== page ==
Long-term outcome

The LEAP oral health service sought to improve oral-health-related quality of life for all children it reached, as outlined in the theory of change (Figure 1).

The service, its theory of change, and the associated long-term outcome was evidence informed. The literature 19 17 18 suggests that targeted population-level oral health improvement programmes can have a positive impact on oral health in the early years.

Existing population measures make it difficult to assess LEAP’s oral health impact. National oral health surveys do not provide ward-level data, and whilst hospital data on tooth extractions is available at ward level and shows higher rates of extraction in Lambeth than the national benchmark, the numbers that these rates represent are relatively small. More years of data are needed to assess LEAP’s possible contribution to improving oral health at the population level.

LEAP delivered an oral health service that was well-aligned to national policy and underpinned by robust evidence. Over 800 children were supported to brush their teeth with fluoride toothpaste every day whilst at nursey, and thousands of toothbrush/toothpaste packs were circulated. As population-level data is currently unavailable it is not possible to assess the extent to which the service achieved its long-term outcome. However, using qualitative feedback we are confident that this evidence-informed and high-profile service has made a positive contribution to the oral health of the children it engaged.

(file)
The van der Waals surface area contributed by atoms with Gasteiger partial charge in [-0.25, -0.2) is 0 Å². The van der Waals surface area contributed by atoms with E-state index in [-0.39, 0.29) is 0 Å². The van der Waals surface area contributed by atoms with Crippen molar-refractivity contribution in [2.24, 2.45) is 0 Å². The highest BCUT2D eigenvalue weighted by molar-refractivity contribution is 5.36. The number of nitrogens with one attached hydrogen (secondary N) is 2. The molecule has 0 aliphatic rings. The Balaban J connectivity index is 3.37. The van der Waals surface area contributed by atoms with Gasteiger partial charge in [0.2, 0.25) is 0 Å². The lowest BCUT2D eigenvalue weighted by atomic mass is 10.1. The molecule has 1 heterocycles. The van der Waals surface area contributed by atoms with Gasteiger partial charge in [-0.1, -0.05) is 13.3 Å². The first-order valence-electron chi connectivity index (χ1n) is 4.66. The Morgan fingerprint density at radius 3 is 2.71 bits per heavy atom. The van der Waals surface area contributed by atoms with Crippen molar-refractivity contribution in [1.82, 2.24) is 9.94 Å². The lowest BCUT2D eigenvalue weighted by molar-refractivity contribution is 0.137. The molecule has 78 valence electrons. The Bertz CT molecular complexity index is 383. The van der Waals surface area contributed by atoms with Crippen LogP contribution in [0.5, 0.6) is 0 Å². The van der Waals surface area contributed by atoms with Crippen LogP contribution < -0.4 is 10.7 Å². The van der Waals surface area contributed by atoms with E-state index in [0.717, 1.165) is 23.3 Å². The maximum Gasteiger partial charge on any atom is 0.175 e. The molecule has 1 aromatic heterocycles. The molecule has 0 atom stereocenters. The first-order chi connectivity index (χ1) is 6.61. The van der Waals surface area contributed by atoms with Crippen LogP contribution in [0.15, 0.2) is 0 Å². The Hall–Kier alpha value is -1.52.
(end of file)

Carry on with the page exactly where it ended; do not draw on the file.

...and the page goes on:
4.7 Successes

LEAP’s oral health service involved a diverse range of interventions which aimed to achieve change at an individual and systems level. The service was well-established and well-known across the LEAP programme and the wider Lambeth early years sector and has made important achievements.

Providing a joined-up offer to local families

Through working in close partnership with other LEAP services, the oral health service was able to establish a joined-up local offer to families.

The service provided hundreds of young children with oral health packs thereby increasing access to fluoride, use of free flow cups and evidence-based oral health messages, all of which support positive oral health behaviours to be formed from the earliest age.

Despite initial challenges with distribution through health visitors, we were able to adapt and implement a more feasible method of distribution through LEAP services – thus enabling greater linkage between LEAP’s portfolio of services and consistent oral health messaging across the LEAP programme.

The service also supported the response to the Covid-19 pandemic by supplying oral health packs alongside emergency food parcels, which were distributed to local families with young children via one of LEAP’s services, Healthy Living Platform, as part of the Lambeth emergency food response scheme.